irrelevant to decision making.
Managers need to ask two basic questions:
1. Will this cash flow occur if the project is accepted?
2. Will this cash flow occur if the project is rejected?
If the answer is “Yes” to #1 and “No” to #2, it will be an incremental
22. Opportunity CostsOpportunity cost refers to cash flows that are lost because of accepting
the current project.
For example, using the building space for the project will mean loss of
potential rental revenue.
23. Overhead CostsIncremental overhead costs or costs that were incurred as a result of
the project and relevant to capital budgeting must be included.
Note, not all overhead costs may be relevant (for example, the utilities
bill may have been the same with or without the project).
24. Interest Payments and Financing CostsInterest payments and other financing cash flows that might result
from raising funds to finance a project are not relevant cash flows.
Reason: Required rate of return implicitly accounts for the cost of
raising funds to finance a new project.
25. What is FCFF?The Free Cash Flow to Firm (FCFF) is a measure of the (after tax) cash
flow which would be available to the Target’s claim-holders (debt
holders and shareholders) should Target be unlevered. The FCFF IS net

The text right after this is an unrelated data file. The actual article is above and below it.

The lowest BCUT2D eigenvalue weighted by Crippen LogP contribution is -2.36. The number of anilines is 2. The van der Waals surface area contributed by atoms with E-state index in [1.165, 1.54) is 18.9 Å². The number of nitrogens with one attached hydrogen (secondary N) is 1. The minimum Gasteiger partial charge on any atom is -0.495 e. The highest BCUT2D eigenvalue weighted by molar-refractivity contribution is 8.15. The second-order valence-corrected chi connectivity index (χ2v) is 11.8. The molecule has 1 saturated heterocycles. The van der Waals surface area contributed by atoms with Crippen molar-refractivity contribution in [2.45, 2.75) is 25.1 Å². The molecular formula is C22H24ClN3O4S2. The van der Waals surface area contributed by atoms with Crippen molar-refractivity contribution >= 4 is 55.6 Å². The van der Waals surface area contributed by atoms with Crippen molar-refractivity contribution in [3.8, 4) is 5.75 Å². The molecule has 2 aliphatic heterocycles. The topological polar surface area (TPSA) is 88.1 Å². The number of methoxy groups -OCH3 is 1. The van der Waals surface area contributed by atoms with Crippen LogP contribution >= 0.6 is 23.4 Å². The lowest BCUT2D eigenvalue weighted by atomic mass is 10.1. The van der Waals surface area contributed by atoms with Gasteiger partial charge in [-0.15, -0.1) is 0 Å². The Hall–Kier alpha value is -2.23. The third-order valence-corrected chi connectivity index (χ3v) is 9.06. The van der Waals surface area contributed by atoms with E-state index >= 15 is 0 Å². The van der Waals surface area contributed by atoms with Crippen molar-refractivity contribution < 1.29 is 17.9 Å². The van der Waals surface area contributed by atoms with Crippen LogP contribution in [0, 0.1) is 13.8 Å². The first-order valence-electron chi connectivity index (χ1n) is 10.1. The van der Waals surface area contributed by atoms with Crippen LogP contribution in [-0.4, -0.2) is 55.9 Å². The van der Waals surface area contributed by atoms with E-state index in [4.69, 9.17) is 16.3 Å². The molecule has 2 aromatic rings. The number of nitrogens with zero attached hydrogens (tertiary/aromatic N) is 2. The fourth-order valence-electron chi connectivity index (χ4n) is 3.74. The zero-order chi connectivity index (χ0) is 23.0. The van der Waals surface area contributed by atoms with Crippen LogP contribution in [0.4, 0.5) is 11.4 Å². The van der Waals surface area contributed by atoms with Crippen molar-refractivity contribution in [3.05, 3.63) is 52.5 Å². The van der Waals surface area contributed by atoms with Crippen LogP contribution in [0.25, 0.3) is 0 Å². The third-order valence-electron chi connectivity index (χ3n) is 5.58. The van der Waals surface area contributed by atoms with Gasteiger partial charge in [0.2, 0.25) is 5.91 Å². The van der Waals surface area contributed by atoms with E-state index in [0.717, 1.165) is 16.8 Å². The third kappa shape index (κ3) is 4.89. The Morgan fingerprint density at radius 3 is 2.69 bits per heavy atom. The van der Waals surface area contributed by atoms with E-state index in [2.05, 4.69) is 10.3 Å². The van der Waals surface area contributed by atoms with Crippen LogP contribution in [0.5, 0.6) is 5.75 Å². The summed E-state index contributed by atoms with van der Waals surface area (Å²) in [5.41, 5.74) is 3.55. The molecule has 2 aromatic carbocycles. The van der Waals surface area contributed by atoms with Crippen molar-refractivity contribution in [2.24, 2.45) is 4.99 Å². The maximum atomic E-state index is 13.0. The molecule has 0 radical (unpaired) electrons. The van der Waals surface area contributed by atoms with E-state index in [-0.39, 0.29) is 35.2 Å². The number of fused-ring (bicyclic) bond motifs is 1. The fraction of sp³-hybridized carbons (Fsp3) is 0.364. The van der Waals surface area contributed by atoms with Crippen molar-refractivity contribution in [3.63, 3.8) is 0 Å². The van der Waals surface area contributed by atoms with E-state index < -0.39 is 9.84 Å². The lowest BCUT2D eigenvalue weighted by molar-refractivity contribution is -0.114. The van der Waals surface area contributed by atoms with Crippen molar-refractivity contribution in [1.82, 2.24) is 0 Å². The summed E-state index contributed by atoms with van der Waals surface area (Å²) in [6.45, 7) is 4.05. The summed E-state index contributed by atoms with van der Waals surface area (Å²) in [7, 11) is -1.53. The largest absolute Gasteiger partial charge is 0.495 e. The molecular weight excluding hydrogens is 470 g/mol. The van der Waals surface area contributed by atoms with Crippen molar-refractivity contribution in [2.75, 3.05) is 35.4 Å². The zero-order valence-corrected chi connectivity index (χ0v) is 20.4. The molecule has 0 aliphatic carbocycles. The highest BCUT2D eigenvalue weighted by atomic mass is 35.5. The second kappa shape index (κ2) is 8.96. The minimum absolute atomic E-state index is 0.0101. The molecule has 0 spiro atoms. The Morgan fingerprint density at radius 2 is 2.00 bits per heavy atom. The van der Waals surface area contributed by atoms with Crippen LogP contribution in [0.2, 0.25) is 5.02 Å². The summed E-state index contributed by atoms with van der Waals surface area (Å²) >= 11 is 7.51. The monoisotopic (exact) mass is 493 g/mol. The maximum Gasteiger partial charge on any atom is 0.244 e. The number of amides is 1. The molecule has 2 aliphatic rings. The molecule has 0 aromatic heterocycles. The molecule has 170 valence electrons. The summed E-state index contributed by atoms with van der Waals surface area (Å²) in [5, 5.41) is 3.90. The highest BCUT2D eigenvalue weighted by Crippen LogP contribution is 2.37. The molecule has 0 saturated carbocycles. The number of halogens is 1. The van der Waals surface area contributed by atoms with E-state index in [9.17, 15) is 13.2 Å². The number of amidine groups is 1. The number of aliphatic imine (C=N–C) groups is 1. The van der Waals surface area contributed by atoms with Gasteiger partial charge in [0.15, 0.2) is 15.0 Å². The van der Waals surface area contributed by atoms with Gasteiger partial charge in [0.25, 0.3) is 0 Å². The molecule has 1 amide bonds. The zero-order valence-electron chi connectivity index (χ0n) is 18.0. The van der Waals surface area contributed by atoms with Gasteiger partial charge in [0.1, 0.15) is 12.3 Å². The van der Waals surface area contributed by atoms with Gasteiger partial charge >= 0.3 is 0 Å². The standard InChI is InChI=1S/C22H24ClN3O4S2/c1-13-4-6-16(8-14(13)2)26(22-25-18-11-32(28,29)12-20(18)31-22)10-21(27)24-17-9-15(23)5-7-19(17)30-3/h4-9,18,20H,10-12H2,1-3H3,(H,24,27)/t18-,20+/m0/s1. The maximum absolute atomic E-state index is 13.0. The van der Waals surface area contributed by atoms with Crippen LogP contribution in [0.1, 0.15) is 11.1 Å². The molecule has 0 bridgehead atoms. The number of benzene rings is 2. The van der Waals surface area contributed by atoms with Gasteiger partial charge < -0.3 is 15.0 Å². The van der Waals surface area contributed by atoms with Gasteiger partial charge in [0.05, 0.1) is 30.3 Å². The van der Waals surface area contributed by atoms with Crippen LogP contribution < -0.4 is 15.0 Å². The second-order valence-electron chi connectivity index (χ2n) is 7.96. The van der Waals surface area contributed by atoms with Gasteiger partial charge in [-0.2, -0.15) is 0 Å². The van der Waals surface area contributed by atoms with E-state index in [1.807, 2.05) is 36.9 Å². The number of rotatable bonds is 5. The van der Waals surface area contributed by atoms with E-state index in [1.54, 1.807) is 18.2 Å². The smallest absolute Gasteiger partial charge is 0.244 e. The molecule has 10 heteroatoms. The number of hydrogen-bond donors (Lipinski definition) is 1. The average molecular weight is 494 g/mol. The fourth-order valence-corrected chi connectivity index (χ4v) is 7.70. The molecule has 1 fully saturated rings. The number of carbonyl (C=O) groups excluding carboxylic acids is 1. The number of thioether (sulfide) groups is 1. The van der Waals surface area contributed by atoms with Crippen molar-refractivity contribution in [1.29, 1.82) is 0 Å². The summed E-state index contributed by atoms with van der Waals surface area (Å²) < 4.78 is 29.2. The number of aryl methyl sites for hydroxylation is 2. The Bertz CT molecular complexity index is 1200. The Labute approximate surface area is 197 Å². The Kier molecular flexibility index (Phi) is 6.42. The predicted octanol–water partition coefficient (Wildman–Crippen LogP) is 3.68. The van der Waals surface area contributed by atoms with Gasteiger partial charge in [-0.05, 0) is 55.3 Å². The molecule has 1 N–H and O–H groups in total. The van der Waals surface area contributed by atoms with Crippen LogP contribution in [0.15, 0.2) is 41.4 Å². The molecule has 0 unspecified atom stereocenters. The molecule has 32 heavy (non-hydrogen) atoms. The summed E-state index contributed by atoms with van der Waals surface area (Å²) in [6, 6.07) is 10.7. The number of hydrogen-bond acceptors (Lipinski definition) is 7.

of the required capital expenditures necessary to:
cover the replacement cost of the Target’s productive capacity consumed (Capital
support incremental revenue generating activities (e.g. Working Capital)
26. Indirect methods for FCFFFCFF = Net Income + Interest – Change (OWC) – Capex + Depreciation
Note that we could start from a different point in the income statement
(and get the same result:
FCFF = EBIT –Taxes (Cash) – Change (OWC)– Capex + Depreciation
FCFF= EBITDA –Taxes (Cash) – Change (OWC) – Capex
27. Section IIFinancial statement analysis
28. Standardized Financial StatementsCommon-Size Balance Sheets: Compute all accounts as a percent of total
Common-Size Income Statements: Compute all line items as a percent of
Standardized statements make it easier to compare financial information,
particularly as the company grows
They are also useful for comparing companies of different sizes,
particularly within the same industry
29. Why Use Ratios?Useful financial ratios:
identify a company’s situation and its financial strengths and weaknesses
establish the relationship between various pieces of financial information.
compare a company’s financial situation through time
compare companies with different sizes
30. Main areas of investigation (1)The main ratios examine important questions: